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Storage Fusion Architecture (SFA) 8 x IB QDR or 16 x FC8 Host Ports Interface Virtualization Interface processor Interface processor Interface Virtualization Interface processor Interface processor Interface processor System memory Interface processor Interface processor Interface processor System memory RAID Processors High-Speed Cache Cache Cache Link Link RAID Processors High-Speed Cache Internal SAS Switching Internal SAS Switching 1 2 3 4 1 2 3 4 1 1mm ©2012 DataDirect Networks. All Rights Reserved. 5 P RAID RAID 5,6 5,6 6 Q RAID RAID 6 6 7 8 P RAID RAID 5,6 5,6 Q RAID RAID 6 6 Up to 1,200 disks in an SFA 10K Or 1,680 disks in an SFA 12K ddn.com
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RAID (Redundant Array of Independent Disks) Technology • There are a number of different disk configurations called RAID levels. – – – – – – – – 11/4/2012 RAID 0 Nonredundant RAID 1 Mirrored RAID 0+1 Nonredundant and Mirrored RAID 2 Memory-Style Error-Correcting Codes RAID 3 Bit-Interleaved Parity RAID 4 Block-Interleaved Parity RAID 5 Block-Interleaved Distributed Parity RAID 6 P+Q Redundancy ISC239 Isabelle Bichindaritz 25
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Types of RAID • RAID 1: Mirroring – Duplicates data on one drive to another drive and is used for fault tolerance (mirrored volume) • RAID 5: uses three or more drives – Stripes data across drives and uses parity checking – Data is not duplicated • RAID 10: RAID 1+0 (pronounced RAID one zero) – Combination of RAID 1 and RAID 0 – Takes at least 4 disks A+ Guide to Managing & Maintaining Your PC, 8th Edition © Cengage Learning 2014 44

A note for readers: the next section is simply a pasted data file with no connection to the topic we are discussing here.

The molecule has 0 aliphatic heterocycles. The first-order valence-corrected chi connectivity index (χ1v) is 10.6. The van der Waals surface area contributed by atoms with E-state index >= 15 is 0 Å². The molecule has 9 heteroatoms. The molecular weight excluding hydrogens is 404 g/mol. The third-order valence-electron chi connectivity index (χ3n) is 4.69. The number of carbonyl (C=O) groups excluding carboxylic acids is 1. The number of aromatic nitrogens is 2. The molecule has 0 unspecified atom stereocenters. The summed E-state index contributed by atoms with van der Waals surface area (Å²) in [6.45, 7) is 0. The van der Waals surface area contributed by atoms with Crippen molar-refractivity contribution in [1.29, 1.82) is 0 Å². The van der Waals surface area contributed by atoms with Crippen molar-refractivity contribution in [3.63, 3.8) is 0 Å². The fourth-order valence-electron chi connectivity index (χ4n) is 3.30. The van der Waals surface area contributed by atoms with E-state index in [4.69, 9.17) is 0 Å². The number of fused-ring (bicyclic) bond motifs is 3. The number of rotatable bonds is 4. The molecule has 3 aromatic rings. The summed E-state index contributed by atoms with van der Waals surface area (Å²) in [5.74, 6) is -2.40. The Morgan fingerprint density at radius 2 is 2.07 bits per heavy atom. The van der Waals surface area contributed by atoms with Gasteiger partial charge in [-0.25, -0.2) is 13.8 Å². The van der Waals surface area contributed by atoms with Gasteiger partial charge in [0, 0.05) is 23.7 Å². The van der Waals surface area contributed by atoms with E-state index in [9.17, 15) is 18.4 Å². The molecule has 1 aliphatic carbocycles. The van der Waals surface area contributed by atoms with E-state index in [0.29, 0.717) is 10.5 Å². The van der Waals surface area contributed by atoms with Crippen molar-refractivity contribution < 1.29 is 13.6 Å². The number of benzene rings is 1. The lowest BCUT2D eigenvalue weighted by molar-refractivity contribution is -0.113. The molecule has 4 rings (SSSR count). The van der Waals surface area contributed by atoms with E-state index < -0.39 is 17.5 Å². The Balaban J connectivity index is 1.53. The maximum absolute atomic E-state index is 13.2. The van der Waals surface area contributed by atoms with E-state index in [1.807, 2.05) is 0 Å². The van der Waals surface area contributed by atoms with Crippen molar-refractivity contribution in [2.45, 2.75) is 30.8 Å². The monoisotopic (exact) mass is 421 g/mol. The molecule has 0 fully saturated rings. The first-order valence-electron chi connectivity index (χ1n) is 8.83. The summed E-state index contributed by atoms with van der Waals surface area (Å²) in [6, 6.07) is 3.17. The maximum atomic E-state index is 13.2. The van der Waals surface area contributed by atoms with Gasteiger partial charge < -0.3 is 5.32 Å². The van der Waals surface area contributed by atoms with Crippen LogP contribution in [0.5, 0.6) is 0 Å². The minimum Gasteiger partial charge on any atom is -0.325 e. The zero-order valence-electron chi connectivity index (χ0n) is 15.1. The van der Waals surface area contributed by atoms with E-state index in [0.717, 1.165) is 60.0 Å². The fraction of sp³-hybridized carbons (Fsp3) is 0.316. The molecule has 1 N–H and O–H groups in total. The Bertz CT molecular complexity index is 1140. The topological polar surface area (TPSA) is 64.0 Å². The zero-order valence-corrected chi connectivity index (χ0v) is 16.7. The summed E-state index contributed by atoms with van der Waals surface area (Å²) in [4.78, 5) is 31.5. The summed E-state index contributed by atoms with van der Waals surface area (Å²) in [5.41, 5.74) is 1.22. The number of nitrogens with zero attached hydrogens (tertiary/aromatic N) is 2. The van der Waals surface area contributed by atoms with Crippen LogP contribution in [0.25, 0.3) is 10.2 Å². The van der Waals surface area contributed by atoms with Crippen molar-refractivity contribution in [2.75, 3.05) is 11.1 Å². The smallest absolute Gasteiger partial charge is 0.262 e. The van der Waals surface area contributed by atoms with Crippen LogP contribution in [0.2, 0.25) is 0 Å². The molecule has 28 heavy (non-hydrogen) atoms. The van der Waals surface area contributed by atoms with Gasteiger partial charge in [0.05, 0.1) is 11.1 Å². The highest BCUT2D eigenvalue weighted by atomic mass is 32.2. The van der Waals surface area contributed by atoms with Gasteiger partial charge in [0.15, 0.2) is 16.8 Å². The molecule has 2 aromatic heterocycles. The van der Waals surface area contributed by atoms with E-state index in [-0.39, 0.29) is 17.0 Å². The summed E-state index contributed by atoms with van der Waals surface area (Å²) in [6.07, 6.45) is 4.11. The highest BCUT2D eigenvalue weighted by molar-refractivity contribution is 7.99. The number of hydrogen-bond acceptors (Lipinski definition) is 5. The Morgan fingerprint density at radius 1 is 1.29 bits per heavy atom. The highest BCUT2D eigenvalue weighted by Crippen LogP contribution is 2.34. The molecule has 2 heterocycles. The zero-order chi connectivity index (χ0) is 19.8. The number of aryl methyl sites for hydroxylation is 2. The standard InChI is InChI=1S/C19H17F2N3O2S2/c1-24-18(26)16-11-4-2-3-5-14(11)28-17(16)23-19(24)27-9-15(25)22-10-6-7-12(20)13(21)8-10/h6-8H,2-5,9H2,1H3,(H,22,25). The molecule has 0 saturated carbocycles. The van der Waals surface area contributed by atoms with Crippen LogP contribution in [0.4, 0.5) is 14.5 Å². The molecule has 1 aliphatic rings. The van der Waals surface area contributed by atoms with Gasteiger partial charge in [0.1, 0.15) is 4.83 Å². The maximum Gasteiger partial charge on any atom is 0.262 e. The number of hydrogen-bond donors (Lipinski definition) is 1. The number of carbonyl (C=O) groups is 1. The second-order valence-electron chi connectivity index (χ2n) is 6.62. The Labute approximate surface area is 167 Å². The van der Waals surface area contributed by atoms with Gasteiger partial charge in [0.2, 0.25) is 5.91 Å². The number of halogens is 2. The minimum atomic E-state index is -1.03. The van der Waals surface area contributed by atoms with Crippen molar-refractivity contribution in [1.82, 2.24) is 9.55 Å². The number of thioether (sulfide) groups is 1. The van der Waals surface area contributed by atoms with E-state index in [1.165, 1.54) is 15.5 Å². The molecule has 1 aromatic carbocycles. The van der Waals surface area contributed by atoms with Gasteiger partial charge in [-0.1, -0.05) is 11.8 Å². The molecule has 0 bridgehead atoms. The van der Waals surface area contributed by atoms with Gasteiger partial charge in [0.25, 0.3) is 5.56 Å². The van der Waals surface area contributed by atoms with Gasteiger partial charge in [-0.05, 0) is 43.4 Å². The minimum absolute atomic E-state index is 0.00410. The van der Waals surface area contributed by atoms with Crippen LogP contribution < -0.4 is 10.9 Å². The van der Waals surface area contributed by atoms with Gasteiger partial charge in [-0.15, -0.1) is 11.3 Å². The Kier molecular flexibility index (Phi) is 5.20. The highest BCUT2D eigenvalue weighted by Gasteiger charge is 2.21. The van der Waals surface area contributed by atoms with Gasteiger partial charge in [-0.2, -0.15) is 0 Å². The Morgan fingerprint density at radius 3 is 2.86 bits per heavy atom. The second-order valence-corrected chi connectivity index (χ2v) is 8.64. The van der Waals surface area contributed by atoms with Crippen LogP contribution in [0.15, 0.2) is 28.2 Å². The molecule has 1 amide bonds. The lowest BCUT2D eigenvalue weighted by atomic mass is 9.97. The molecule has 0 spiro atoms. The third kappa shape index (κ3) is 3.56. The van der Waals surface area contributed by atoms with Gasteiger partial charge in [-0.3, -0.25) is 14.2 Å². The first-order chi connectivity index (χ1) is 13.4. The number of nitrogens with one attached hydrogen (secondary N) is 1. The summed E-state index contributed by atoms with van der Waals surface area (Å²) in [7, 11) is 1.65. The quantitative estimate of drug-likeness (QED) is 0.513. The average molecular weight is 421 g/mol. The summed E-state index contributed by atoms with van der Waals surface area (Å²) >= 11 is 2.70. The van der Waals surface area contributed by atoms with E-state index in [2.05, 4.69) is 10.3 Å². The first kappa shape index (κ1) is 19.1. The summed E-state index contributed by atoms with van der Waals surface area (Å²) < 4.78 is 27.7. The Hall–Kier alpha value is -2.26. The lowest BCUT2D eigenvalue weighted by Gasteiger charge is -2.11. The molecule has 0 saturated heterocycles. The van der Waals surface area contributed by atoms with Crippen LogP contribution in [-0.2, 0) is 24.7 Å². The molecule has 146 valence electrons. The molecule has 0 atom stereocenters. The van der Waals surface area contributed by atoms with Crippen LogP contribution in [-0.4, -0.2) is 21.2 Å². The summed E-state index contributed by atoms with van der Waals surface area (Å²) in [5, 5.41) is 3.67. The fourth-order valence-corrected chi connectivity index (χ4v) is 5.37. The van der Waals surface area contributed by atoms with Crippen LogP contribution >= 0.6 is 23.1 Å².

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RAID Technology (contd.)  Different raid organizations were defined based on different combinations of the two factors of granularity of data interleaving (striping) and pattern used to compute redundant information.  Raid level 0 has no redundant data and hence has the best write performance at the risk of data loss  Raid level 1 uses mirrored disks.  Raid level 2 uses memory-style redundancy by using Hamming codes, which contain parity bits for distinct overlapping subsets of components. Level 2 includes both error detection and correction.  Raid level 3 uses a single parity disk relying on the disk controller to figure out which disk has failed.  Raid Levels 4 and 5 use block-level data striping, with level 5 distributing data and parity information across all disks.  Raid level 6 applies the so-called P + Q redundancy scheme using Reed-Soloman codes to protect against up to two disk failures by using just two redundant disks. Copyright © 2007 Ramez Elmasri and Shamkant B. Navathe Slide 13- 29